“Hie thee to a theater” is the lesson one could take from Wednesday’s announcement of the nominees for the Screen Actors Guild Award — often a precursor for Oscar nods. Of the 20 named in the performance categories, 14 had made Broadway or West End debuts, and a clear majority had begun their careers in theater. True, Tommy Lee Jones, nominated for his brilliant turn in “Lincoln,” has not returned to Broadway since he played opposite Zero Mostel in “Ulysses in Nighttown” in 1974. But Bradley Cooper (a nominee for “Silver Linings Playbook”) just starred in a summer revival of “The Elephant Man,” at Williamstown, Massachusetts, which will almost surely transfer to Broadway if and when his schedule allows. It was there that “the sexiest man in the world” made his debut opposite Julia Roberts in a 2006 revival of “Three Days of Rain.” And you can presently see Jessica Chastain (“Zero Dark Thirty”) in a Broadway revival of “The Heiress” opposite Dan Stevens of “Downton Abbey” fame.
Anne Hathaway (“Les Miserables”) has made no secret of her desire to make her Broadway debut after growing up in the theater. (Her mother Kathleen Ann McCauley was an actress.) The New Jersey-born Hathaway made a splash in 2002 when she starred in an Encores revival of “Carnival” at City Center and reignited interest among producers earlier this fall with her dazzling one-night-only performance as Sally Bowles in an evening of songs from “Cabaret” at the Public Theatre. Hugh Jackman, her fellow nominee from “Les Mis,” won a Tony Award for “The Boy from Oz” which he followed up with “Back on Broadway,” last season’s box-office bonanza. Next season, he is gearing up for the title role of “Houdini,” a musical written by Aaron Sorkin and Stephen Schwartz (“Wicked”).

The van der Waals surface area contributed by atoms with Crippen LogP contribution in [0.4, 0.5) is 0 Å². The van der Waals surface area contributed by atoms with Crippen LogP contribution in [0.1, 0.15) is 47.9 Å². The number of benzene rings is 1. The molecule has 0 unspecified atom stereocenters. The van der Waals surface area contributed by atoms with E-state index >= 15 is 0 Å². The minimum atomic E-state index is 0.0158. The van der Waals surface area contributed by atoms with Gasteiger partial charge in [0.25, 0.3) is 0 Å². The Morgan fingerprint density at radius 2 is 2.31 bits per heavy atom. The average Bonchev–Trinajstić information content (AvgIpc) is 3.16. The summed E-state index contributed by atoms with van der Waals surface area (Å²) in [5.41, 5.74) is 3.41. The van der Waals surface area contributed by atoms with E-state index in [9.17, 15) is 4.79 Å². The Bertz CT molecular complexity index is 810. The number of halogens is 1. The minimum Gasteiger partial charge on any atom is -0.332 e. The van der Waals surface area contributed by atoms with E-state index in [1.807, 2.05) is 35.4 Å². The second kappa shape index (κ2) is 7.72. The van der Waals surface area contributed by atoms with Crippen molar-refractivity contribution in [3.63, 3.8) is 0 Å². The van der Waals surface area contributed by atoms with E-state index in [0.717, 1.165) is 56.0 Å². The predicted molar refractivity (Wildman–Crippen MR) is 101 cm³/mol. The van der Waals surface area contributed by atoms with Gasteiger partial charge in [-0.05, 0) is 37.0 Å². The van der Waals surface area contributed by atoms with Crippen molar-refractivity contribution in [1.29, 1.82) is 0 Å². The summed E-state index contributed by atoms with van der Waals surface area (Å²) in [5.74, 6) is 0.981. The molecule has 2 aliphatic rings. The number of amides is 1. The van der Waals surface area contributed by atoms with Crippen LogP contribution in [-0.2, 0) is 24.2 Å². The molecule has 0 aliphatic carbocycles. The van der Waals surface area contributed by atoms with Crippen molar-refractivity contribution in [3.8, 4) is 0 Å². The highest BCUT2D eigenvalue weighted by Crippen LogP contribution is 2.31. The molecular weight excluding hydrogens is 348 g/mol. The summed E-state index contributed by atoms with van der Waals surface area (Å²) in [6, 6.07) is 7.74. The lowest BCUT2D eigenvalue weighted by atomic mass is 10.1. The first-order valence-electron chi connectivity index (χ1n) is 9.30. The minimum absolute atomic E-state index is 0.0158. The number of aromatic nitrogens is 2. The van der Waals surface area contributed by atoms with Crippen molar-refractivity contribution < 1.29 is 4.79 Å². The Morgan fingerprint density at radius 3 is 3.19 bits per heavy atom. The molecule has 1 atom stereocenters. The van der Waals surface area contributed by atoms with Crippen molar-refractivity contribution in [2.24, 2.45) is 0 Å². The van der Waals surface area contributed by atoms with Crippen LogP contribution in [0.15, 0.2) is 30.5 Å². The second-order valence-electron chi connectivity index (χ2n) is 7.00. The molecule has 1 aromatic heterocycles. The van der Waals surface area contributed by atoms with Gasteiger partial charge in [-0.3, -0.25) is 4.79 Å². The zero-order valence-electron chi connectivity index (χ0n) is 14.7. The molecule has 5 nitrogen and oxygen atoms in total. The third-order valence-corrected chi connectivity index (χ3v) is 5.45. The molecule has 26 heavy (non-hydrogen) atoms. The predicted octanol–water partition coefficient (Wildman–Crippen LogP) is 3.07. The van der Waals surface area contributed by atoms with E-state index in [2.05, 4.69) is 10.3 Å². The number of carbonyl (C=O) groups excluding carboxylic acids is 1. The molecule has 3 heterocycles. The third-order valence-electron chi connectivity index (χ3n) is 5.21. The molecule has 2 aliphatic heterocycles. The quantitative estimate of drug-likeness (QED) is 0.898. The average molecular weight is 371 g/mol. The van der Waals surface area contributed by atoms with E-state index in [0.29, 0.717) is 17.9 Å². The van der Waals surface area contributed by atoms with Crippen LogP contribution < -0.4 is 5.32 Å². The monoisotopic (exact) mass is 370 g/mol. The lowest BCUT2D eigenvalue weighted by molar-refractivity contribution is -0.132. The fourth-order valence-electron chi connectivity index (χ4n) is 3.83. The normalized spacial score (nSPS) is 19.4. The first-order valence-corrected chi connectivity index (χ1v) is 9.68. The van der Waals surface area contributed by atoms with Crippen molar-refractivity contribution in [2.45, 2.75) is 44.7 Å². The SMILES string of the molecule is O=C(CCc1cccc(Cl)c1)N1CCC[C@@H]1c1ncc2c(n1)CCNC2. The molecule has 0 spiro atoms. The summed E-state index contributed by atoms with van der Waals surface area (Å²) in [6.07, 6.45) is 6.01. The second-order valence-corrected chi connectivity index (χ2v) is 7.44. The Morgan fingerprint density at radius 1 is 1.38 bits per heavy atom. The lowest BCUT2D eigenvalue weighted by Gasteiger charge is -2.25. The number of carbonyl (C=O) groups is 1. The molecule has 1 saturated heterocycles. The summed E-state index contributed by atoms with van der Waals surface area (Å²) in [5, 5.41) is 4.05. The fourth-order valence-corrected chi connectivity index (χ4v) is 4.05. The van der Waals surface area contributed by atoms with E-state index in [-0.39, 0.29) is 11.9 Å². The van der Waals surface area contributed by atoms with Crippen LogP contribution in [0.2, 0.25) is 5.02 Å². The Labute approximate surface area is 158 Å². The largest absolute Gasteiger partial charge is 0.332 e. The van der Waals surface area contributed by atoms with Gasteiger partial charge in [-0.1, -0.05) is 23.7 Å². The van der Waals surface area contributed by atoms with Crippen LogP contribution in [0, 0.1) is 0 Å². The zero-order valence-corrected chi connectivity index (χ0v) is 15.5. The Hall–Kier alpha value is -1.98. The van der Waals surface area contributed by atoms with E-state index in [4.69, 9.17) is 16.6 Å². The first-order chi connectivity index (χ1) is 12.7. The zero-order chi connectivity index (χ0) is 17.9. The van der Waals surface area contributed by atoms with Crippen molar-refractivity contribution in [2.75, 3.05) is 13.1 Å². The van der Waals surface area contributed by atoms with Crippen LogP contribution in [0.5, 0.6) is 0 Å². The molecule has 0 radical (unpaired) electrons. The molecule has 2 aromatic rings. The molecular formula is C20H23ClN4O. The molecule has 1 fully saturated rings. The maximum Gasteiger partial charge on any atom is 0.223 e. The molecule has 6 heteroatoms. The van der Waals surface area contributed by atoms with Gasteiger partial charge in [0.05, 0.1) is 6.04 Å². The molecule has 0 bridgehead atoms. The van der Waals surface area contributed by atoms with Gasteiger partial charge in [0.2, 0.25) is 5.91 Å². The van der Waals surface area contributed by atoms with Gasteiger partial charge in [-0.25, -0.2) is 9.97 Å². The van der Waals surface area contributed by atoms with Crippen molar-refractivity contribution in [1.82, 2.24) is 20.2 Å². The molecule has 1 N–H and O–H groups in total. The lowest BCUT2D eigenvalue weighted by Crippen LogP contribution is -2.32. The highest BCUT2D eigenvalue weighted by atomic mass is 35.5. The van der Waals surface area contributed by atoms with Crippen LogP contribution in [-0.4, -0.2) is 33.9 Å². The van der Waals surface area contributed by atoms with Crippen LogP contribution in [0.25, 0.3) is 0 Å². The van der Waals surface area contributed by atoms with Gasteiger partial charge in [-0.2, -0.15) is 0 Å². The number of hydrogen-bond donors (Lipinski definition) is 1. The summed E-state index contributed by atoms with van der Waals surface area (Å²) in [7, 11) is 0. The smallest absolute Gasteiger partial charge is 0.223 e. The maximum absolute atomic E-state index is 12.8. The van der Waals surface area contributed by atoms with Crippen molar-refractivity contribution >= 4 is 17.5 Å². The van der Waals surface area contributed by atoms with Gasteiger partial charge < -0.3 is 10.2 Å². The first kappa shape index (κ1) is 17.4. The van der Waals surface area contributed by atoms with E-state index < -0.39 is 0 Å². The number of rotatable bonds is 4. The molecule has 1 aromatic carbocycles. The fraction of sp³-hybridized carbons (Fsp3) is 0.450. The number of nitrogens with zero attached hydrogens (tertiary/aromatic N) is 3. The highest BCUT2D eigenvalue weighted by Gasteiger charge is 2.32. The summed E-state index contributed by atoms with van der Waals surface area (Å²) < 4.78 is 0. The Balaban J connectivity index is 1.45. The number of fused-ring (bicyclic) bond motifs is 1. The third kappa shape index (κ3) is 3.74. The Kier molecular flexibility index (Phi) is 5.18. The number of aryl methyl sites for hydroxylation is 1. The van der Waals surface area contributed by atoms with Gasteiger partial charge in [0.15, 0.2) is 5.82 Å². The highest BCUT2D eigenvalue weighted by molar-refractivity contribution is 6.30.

But the most curious relationship between one of this year’s SAG nominees and the stage has to belong to Daniel Day Lewis who, at this point, must be considered something of a lock for his performance in “Lincoln.” At 18, Day-Lewis initially discovered his vocation at the National Youth Theatre in London. But then abandoned any thought of a stage career to become a cabinet maker. Stage acting beckoned once more in the early ’80s at the Bristol Old Vic and then at London’s prestigious Royal Shakespeare Company where among his roles was Shakespeare’s Romeo. His film career then began to take precedence, coming into full flower in 1989 when he won an Oscar in “My Left Foot.” That same year, however, he returned to the stage in Richard Eyre’s production of “Hamlet” at the National Theatre. Famous for totally immersing himself into his roles, Day-Lewis had what amounted to a nervous breakdown in the middle of a performance of “Hamlet.” During the scene in which Hamlet confronts his father’s ghost, Day-Lewis began to sob uncontrollably. He then left the stage and never returned. He has not assayed the stage since, dogged by rumors that during that performance of “Hamlet” he had actually seen the ghost of his real father, the British poet Cecil Day-Lewis. He recently addressed those rumors in an interview with Time Magazine. “To some extent I probably saw my father’s ghost every night,” he told the reporter, “because of course if you’re working in a play like Hamlet, you explore everything through your own experience.” While he admitted that it was “utterly delusional” to say that an actor actually becomes the person being played, Day-Lewis added that his father’s death deeply affected his performance. “So yes, of course, it was communication with my own dead father. But I don’t remember seeing any ghosts of my father on that dreadful night!” It would seem inevitable that at some point in the future Day-Lewis may return to the stage, perhaps in a revival of an Arthur Miller play. He was in the film version of that iconic playwright’s “The Crucible.” And he is married, after all, to his daughter, Rebecca Miller. Or maybe his return vehicle will be in a new play by Tony Kushner, who wrote “Lincoln,” whose provocative and politically-engaged plays are in the tradition of Miller.
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